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Our Companions Count - FDA Must Monitor Food

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Commissioner Andrew von Eschenbach
U. S. Food and Drug Administration
5600 Fishers Lane; Rockville MD 20857-0001
ph: 301-827-2410; email:
source: Key=26763&Format=Table

Daniel G. McChesney, Ph.D., Director
Food and Drug Administration, Center for Veterinary Medicine

Office of Surveillance and Compliance
7500 Standish Pl., HFV-230; Rockville, MD 20855
ph: 240-453-6830; fax: 240-453-6880

Dear FDA Commissioner von Eschenbach,

Cats and dogs are domesticated animals reliant upon our care. The largest (and still expanding) pet food recall in history is more than a “pet crisis.” It is also a human crisis for over100 million households where animals live as family members.

Until recently, the FDA minimized confirmed deaths due to food additives tainted with melamine (an element in plastics and fertilizer). At, a self-reporting, veterinarian sponsored website, 4,800 deaths (2,499 cats and 2,301 dogs) were listed as of May 7, 2007. Full tally of sick or dead pets recorded by this date: 14,553.

This catastrophe exposes the vulnerability of our food supply and the Bush Administration and FDA's failure to safeguard, report, inspect and communicate. Now that melamine has been found in animals farmed for human consumption, the government may finally increase FDA authority and funding. I am pleased to learn the Senate recently passed a measure that identifies consistent standards for pet foods and fines for manufacturers that neglect to report faulty products.

Menu Foods, the initial pet food maker named in the recall, became aware of contaminated goods by February 20, 2007. But public recalls were not issued until March 16. During those three weeks, unsuspecting caretakers continued to poison beloved animals.

Reporting delays are unacceptable. I call upon the FDA to stipulate prompt reporting and enforce penalties for companies that do not comply.

In addition, I urge the FDA to step-up pet food inspections. Less than one-third of pet food plants underwent FDA inspections in the last three and half years. Unbelievably, the FDA had never inspected Menu Foods — the manufacturer behind some 90% of pet food brands. I respectfully insist the FDA standardize inspection rules for pet food plants nationwide.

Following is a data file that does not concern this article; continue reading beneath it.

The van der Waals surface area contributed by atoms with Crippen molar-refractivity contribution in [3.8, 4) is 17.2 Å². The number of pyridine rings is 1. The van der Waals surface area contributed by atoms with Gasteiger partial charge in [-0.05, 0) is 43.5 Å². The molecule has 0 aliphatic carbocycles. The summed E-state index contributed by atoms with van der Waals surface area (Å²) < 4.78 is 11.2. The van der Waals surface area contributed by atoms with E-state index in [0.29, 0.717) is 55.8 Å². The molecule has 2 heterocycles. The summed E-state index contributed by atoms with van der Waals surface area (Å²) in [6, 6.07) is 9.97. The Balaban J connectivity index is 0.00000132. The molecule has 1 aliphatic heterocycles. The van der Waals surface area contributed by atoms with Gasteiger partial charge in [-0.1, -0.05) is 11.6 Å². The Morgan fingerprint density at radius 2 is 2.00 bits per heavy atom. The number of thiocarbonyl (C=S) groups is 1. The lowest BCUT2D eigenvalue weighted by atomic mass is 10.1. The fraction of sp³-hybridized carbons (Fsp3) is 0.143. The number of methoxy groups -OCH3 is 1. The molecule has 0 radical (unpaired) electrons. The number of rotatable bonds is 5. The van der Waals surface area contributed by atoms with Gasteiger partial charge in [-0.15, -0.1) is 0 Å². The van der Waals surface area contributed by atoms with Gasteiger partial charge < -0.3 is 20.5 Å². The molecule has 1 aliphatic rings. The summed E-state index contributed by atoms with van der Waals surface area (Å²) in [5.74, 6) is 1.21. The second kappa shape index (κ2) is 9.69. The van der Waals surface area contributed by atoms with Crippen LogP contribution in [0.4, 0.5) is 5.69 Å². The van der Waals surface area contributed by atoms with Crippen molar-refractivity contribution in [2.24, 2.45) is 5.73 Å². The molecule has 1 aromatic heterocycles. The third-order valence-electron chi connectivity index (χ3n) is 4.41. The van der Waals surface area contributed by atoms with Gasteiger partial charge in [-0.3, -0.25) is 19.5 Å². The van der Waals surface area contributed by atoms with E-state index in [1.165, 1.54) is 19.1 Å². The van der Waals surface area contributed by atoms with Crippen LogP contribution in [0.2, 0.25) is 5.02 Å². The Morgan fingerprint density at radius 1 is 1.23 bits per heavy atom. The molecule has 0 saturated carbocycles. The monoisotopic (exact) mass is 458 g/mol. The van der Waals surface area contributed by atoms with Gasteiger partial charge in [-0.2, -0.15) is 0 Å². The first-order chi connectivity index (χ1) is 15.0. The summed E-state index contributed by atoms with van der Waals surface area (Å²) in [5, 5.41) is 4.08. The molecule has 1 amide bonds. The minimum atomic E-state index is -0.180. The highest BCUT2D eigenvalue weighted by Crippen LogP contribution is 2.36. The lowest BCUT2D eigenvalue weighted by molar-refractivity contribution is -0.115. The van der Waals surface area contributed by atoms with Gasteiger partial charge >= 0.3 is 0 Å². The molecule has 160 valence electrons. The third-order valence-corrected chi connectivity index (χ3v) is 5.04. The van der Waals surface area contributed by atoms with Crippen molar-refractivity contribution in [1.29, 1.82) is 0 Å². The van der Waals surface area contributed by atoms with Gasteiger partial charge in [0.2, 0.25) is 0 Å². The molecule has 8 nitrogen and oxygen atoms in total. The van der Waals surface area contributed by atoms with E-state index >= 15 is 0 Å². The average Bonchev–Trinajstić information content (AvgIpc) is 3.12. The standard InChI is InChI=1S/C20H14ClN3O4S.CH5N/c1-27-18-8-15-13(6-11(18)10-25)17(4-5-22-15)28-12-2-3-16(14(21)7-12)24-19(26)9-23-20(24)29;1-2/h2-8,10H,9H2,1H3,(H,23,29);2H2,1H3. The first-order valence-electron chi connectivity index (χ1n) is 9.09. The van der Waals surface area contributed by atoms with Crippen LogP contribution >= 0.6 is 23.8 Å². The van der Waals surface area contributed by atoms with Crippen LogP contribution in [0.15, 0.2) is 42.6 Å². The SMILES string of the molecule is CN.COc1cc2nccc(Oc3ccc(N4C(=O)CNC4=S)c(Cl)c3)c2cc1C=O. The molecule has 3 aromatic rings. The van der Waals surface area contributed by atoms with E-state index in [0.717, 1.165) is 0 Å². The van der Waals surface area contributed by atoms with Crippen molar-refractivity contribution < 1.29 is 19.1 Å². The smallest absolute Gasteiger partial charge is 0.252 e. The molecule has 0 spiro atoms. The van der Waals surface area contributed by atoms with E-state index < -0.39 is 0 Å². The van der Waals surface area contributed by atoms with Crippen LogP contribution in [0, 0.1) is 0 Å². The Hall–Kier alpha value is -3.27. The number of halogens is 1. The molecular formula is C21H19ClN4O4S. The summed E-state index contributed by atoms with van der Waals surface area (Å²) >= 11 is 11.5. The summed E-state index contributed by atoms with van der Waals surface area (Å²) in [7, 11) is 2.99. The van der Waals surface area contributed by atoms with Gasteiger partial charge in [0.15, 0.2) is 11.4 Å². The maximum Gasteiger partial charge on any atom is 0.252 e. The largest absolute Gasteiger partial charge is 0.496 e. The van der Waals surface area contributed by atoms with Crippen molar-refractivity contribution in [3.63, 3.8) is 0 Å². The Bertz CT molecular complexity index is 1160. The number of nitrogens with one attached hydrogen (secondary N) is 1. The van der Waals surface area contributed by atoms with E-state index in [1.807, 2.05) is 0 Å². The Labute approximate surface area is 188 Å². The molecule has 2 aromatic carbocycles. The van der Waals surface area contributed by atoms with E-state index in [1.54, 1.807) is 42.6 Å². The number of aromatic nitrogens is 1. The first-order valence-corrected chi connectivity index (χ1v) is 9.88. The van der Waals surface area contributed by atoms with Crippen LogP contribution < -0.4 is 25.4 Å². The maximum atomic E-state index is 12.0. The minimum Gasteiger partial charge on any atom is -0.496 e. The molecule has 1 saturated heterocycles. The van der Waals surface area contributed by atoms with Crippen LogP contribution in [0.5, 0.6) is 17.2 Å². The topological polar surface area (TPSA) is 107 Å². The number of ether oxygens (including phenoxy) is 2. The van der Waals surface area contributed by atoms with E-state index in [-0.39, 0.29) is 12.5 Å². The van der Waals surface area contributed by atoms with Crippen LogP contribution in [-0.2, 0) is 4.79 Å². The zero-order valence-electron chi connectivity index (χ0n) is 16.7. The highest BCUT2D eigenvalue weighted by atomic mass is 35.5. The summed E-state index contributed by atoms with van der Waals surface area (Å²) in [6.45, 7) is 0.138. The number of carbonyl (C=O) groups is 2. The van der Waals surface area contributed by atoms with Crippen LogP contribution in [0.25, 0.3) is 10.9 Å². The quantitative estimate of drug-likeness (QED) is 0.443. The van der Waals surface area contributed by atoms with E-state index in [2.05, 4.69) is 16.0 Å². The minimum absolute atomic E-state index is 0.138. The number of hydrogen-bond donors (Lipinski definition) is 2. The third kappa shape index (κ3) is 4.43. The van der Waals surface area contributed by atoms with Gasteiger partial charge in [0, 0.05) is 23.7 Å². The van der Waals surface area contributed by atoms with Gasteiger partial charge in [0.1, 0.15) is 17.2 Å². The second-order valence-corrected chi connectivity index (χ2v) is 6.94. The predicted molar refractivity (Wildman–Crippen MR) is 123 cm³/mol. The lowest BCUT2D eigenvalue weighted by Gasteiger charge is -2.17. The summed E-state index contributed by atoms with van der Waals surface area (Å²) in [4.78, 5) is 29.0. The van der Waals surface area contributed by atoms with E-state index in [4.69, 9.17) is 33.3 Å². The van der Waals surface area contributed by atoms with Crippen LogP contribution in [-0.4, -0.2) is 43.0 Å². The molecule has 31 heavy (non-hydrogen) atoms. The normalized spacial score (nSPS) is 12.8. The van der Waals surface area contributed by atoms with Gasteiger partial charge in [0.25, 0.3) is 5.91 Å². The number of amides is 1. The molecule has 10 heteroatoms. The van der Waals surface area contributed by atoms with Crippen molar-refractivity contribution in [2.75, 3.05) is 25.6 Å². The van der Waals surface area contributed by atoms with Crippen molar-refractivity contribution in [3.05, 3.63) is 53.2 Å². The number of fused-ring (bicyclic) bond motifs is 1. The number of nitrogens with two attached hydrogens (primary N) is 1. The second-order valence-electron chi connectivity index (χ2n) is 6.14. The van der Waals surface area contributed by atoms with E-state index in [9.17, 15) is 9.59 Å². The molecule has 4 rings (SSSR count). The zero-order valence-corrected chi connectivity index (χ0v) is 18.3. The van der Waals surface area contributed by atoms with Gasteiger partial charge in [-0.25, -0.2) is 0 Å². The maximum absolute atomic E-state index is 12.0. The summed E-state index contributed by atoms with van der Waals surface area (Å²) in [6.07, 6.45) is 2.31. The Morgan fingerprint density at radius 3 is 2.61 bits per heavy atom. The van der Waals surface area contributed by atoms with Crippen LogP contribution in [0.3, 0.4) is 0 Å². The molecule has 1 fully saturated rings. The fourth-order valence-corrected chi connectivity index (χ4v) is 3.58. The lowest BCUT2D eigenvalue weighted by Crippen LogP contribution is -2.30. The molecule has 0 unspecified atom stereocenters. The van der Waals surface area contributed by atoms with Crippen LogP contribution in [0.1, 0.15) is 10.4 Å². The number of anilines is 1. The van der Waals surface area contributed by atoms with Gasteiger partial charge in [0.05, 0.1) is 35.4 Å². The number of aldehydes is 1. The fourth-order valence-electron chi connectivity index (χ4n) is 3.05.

Finally, the FDA must launch a more coherent system for information gathering, so veterinarians and animal caretakers can notify the agency without as many bureaucratic obstacles.

The latest survey from American Pet Products Manufacturers Association shows 73 million dogs and 90 million cats share homes with humans. Our companions count. Caretakers deserve timely, credible facts so they can protect animals from disease and death.

I hope this tragedy will impel the FDA to revamp its oversight of the pet food industry.

Thank you,

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UPDATE - 6/16/09: Pet Food Poisoners Plead Guilty And Face Jail Time
SOURCE: Business Owners Plead Guilty... Tainted Ingredient Used In Pet Food

Matt J. Whitworth, Acting United States Attorney for the Western District of Missouri, announced that Sally Qing Miller, 43, a Chinese national, and her husband, Stephen S. Miller, 56 (both of Las Vegas, Nev.) and their company, Chemnutra, Inc., pleaded guilty before U.S. Magistrate Judge John Maughmer to distributing a tainted ingredient used to make pet food. [Their action led to] a nationwide recall of pet food and the death and serious illness of thousands of pets across the U.S. in 2007... FDA consumer reports suggest that approximately 1,950 cats and 2,200 dogs died after eating food contaminated with melamine...

Under federal statutes, the Millers are each subject to a sentence of up to two years in federal prison without parole, plus a fine up to $200,000 and an order of restitution. ChemNutra is subject to a fine up to $400,000 and an order of restitution. Sentencing will be scheduled after the completion of presentence investigations by the United States Probation Office...

•   Clean Up The Pet Food Supply - Senator Dick Durbin
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